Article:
Julian got hired, and his responsibility was to oversee ad ops for Mediavest. But soon after, he transitioned to some leadership roles.

“My career started to move aggressively from there. I joined as a director from there, a couple of years into it. I was a vice president. A few years later, I was a senior vice president and so on, and I spent about a little under eight years maybe at Mediavest, and then Starcom Mediavest group.”

The Next Stop – Zenith and Then Viacom

Julian spent two and a half years at Zenith, and up until this day, it’s one of his favorite places to have worked.

“That’s a family org and a lot of the people that I worked with, they’re still there because it’s a great place to work. I spent two really quality years there and made a lot of good friends.”

Finally, he got an offer for Viacom he couldn’t refuse.

“It was a full circle. I interned at CBS in college. And then I worked at MTV as my first quote, an unquote corporate job, and then coming full circle, coming back to Viacom.

Some of the people that I had worked with 15 years prior were actually still here, and that’s a testament to Viacom and ViacomCBS as a whole, is that people come here, they work here, and they stay here because it’s a great environment and a great place to work. And I’ve been here ever since, and it’s been just a great experience for me.”

Demystifying the EVP Advanced Media Role

The merger of CBS Corporation and Viacom was completed on December 4, 2019. So, it’s one company now, called ViacomCBS. Julian’s role in the company is EVP Advanced Media.

“What I’m doing now is head up our addressable practice, specifically business development for addressable, as well as enablement and operationalizing it and so on.

[…] I also oversee reporting insights and analytics products that we call In View. That’s one of my pet projects. It’s really kind of our first foray into providing clients easy access to information, and most importantly, trying to drive value for them.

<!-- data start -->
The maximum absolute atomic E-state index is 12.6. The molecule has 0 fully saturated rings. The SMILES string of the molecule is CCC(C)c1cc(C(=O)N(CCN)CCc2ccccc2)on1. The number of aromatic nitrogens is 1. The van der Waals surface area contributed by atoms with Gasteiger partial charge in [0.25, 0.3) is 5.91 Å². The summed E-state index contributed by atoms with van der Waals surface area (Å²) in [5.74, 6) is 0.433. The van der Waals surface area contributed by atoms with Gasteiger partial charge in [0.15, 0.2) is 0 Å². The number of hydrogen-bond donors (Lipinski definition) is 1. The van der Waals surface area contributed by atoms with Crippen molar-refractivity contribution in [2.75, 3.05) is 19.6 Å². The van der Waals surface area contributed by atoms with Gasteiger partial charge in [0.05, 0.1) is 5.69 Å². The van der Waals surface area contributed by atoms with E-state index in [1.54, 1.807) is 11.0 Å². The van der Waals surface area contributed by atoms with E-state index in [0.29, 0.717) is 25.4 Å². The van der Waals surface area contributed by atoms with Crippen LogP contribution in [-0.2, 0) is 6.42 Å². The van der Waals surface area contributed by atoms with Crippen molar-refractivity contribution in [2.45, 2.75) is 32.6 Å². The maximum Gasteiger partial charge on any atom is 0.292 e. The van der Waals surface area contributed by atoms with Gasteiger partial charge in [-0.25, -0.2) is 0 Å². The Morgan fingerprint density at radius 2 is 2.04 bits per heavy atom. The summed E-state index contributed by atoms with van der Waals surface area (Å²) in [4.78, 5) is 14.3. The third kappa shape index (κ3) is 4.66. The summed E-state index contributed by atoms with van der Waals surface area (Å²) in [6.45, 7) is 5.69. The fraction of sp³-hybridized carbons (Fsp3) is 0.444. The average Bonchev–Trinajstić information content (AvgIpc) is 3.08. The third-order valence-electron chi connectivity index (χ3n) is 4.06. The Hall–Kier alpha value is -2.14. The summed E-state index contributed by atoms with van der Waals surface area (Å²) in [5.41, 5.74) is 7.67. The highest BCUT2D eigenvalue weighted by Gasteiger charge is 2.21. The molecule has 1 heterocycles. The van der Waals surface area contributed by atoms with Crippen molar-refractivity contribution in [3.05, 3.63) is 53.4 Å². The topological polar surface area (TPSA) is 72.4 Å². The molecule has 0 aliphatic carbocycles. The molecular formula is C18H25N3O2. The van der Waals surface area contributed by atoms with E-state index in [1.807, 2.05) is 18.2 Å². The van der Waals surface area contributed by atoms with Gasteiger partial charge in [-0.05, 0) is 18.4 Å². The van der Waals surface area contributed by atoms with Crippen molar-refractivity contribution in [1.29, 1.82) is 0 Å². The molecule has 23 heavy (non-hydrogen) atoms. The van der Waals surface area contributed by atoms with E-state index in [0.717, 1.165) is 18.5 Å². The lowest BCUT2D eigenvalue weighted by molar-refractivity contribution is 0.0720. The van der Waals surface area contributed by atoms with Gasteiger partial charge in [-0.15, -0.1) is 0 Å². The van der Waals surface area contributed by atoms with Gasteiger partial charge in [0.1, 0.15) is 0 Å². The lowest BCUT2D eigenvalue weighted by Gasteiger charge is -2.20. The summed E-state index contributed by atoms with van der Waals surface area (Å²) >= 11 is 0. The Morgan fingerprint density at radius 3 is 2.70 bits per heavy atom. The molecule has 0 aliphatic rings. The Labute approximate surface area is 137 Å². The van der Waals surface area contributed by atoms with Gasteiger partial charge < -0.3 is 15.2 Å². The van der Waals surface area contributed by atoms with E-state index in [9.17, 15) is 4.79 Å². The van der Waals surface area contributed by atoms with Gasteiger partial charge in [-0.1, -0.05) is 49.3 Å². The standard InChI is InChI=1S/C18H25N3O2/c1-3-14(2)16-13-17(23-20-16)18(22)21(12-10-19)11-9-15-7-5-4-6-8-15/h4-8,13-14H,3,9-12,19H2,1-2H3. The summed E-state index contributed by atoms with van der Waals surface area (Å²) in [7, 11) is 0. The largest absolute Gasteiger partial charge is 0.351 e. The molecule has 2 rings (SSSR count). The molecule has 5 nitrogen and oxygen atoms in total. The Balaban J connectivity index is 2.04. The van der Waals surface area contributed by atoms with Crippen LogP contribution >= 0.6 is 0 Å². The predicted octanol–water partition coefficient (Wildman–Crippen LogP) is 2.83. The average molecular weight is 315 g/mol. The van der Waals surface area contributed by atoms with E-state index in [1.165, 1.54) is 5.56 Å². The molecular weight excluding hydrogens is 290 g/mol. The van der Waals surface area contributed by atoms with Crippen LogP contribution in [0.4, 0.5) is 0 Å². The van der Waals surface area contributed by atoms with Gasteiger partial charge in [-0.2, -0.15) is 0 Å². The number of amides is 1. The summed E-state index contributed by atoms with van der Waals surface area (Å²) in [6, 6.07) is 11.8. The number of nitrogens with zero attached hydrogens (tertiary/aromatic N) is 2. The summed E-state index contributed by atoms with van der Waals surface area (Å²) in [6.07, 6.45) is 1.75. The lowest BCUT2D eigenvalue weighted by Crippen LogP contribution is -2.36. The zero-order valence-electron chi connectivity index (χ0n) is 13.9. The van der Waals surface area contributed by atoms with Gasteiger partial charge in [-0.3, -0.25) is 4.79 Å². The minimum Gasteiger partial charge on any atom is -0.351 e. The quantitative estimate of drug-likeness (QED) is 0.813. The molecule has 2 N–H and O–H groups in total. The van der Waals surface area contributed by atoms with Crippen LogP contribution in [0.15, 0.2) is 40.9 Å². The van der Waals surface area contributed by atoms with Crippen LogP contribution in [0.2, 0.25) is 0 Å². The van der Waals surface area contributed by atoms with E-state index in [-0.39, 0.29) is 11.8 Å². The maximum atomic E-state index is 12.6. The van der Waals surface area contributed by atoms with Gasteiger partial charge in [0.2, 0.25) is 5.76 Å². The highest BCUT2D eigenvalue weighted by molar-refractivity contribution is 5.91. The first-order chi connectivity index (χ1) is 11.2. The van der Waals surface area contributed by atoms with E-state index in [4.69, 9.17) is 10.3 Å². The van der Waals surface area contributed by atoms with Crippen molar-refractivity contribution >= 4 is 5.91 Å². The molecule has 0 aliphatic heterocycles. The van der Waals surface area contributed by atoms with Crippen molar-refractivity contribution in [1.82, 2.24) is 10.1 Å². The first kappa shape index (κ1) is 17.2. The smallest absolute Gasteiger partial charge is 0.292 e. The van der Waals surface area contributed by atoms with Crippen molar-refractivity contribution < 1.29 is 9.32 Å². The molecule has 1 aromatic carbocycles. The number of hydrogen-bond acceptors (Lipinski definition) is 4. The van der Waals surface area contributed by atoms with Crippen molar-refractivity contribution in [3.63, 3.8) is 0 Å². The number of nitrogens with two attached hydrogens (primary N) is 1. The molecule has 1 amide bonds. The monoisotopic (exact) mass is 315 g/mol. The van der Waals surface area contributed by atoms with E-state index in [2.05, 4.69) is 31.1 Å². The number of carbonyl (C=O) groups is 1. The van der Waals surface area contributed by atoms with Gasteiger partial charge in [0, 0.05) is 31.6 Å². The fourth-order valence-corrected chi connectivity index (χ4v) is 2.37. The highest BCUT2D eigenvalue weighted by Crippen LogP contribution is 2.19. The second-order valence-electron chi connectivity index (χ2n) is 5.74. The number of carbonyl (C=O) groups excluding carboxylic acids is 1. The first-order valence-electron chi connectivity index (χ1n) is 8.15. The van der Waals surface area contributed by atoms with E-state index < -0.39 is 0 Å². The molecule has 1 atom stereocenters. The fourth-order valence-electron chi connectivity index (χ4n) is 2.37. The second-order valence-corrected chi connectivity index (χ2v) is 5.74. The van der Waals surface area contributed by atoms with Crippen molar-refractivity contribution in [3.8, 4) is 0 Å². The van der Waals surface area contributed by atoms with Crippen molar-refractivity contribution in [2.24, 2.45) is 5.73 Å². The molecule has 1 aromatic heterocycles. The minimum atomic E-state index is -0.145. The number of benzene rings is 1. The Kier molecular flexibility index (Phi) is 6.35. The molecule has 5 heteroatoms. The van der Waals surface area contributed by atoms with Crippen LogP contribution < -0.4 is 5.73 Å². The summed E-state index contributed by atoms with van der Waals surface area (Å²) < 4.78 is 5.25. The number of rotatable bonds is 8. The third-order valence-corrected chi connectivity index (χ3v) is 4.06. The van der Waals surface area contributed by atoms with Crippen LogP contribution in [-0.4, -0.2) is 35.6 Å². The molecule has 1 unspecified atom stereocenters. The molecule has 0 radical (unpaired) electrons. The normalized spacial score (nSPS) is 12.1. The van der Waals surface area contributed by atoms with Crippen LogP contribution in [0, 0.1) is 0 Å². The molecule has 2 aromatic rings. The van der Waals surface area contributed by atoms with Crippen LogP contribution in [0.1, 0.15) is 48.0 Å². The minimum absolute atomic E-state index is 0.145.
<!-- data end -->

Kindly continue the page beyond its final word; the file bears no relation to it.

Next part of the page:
[…] And then I also oversee customer identity, specifically centralization of customer identity for org.

And then lastly, I oversee the partnership that we have with Blockgraph. […] We think that’s an incredibly useful tool specifically for the TV industry when we think about moving audiences from point A to point B to point C. And so I’ve been working with that team to enable that capability.”

We Have Something for Every Demographic

The merger of Viacom and CBS turned out to be the winning combination not only for employees, as our guest mentioned, the two companies sharing the same values and nurturing similar culture, but also for the audience and advertisers.

“We are amongst the most, if not the most diverse entertainment company there is. And I think we pride ourselves on having a big portfolio and really iconic brands.

So MTV is an iconic brand. Regardless of where it might traditionally sit years ago, it’s still iconic. And Nickelodeon, I don’t know any kid that hasn’t watched Nickelodeon in their youth.

And now, when you go to the iconic CBS, all the amazing programming that comes from the broadcast side, whether that’s programs like CSI or The Big Bang Theory, young Sheldon, etc.

We touch all audiences. And I think that makes not only what we do compelling, but it makes us able to deliver for an advertiser. How do we ensure that advertisers get the best opportunities? That’s what we’ve done. We’ve changed and adjusted our sales packaging to accommodate.”

Note: This is based on an episode of Identity Revolution, Infutor’s podcast featuring data-driven experts discussing all things marketing, analytics, and identity. We take a deep dive into industry trends, strategies, and the future of data technology.